It was business as usual for markets on Wednesday following two days of closure due to Hurricane Sandy and it ended almost flat yesterday. This was for the first time that markets were closed for two consecutive days due to weather problems since 1888. Meanwhile, all three major indices fell sharply for the month, with the Dow tumbling nearly 2.5%. Homebuilder stocks were the major gainer among the S&P 500 industry group.
The Dow Jones Industrial Average (:DJI) slipped 0.1% to close the day at 13,096.46. The Standard & Poor 500 (S&P 500) edged up 0.02% to finish yesterday’s trading session at 1,412.16. The tech-laden Nasdaq Composite Index dropped 0.4% to end at 2,977.23. The fear-gauge CBOE Volatility Index (:VIX) gained 4.4% to settle at 18.60. Consolidated volumes on the New York Stock Exchange, American Stock Exchange and Nasdaq were roughly 6.3 billion shares, lower than the daily average of 6.51 billion shares. Advancers outpaced the decliners on the NYSE; as for 56% stocks that gained, 41% stocks closed in the red. For the month, the Dow tumbled 2.5%, the S&P 500 dropped 2.0% and the Nasdaq dropped 4.5% following lower-than-expected earnings from blue-chips companies and gloomy global economic conditions.
Benchmarks reopened trading after a two-day closure caused by Hurricane Sandy. Larry Leibowitz, chief operating officer of NYSE Euronext (NYSE:NYX), said "The open was a positive relief after four days of sitting on edge," and added "No matter how much planning you do, you can't foresee that kind of flooding".
Looking at the economic impact of Sandy, various forecasts predict the storm will cause damages of up to $50 billion. Earlier, Eqecat, a disaster modeling company, had projected that the U.S. economy may incur losses between $10 billion and $20 billion. Separately, Kinetic Analysis Corp is projecting losses will reach $25 billion; while its research and development director said insured losses could amount to between $7 billion to $8 billion. Forecasting firm IHS Global Insight estimates that property damages may touch $20 billion and another $10 billion to $30 billion will be incurred as lost business. The storm has already left about 8 million houses without power and thousand of flights have been cancelled. Also, about 70% of East Coast oil refineries were forced to remain closed. Moreover, New York has been severely affected and this region substantially contributes to the nation’s economic output.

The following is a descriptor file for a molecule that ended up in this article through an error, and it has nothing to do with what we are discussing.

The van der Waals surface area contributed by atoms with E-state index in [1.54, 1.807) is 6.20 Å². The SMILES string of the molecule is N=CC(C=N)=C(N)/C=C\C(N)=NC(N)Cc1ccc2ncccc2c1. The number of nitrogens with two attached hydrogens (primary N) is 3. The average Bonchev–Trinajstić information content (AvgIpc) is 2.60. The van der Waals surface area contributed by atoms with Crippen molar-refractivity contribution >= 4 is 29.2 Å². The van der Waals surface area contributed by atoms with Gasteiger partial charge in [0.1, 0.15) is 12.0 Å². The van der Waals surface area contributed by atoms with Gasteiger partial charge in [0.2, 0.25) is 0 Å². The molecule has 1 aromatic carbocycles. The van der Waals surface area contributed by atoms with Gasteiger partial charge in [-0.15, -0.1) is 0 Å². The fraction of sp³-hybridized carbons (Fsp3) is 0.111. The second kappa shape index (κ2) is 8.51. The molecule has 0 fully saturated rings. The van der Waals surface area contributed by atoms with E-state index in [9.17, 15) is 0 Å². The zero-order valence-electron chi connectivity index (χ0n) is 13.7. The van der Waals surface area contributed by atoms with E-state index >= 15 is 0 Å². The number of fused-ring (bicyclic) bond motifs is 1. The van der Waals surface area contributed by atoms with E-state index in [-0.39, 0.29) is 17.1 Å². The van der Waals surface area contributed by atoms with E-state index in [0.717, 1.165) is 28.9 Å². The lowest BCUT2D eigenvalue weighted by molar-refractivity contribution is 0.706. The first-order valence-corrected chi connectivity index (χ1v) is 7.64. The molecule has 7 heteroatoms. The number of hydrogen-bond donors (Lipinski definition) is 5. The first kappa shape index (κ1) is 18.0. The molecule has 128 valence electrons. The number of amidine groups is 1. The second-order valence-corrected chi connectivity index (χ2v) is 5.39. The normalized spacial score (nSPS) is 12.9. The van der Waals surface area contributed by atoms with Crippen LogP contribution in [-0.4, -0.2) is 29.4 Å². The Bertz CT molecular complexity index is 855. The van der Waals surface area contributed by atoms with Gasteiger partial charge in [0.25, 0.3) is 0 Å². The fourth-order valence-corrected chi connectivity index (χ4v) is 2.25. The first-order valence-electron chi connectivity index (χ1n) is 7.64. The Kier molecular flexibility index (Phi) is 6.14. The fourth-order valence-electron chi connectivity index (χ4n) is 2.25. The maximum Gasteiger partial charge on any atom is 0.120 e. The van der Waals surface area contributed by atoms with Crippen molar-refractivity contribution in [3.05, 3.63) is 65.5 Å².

A batch of companies reported their earnings yesterday. General Motors Company’s (NYSE:GM) shares surged 9.6% following better-than-expected quarterly results. According to General Motors, the company targeted a rebound from loss to a breakeven level in its European operations. On Tuesday, Ford Motor Company (NYSE:F) had posted its quarterly results; wherein it reported a 17.6% year-on-year surge in its third quarter earnings. The company’s shares surged 8.2% yesterday.
In economic news, Automatic Data Processing’s (NASDAQ:ADP) National Employment report stated that the U.S. private sector employment increased by 88,200 in the month of September from 76,400 in the month of August. The September report was based on their new methodology. According to the report, large businesses added 35,800 employees, whereas medium and small business added 28,000 and 24,300 employees, respectively, in the month of September. Service sector jobs increased by 97,500, while goods producing jobs decreased by 9,300.Construction companies added 9,100 jobs and employment in professional and business services increased by 17,400.
Meanwhile, the Chicago Purchasing Managers index edged up 0.2 points to 49.9 in the month of October from 49.7 in the month of September. This was below consensus estimates of 51.4. According to the report, five of the seven business activities reflected weakness. Expansion in employment touched its lowest level in 33 months.
The technology sector was the major loser among the S&P 500 group of companies with Apple Inc. (NASDAQ:AAPL) losing 1.4%. Apple’s shares tumbled over 15% from an all-time high reached in mid-September. Stocks such as Hewlett-Packard Company (NYSE:HPQ), Intel Corporation (NASDAQ:INTC), SanDisk Corporation (NASDAQ:SNDK), NVIDIA Corporation (NASDAQ:NVDA) and Texas Instruments Incorporated (NASDAQ:TXN) lost 1.7%, 1.5%, 1.1%, 0.6% and 2.2%, respectively.
The SPDR S&P Homebuilders (XHB) surged 1.9% and was the major gainer among the S&P 500 group of companies. Stocks such as The Home Depot, Inc. (NYSE:HD), Lowe's Companies, Inc. (NYSE:LOW), PulteGroup, Inc. (NYSE:PHM), M.D.C. Holdings, Inc. (NYSE:MDC) and D.R. Horton, Inc. (NYSE:DHI) gained 2.2%, 3.3%, 0.4%, 1.1% and 1.0%, respectively.
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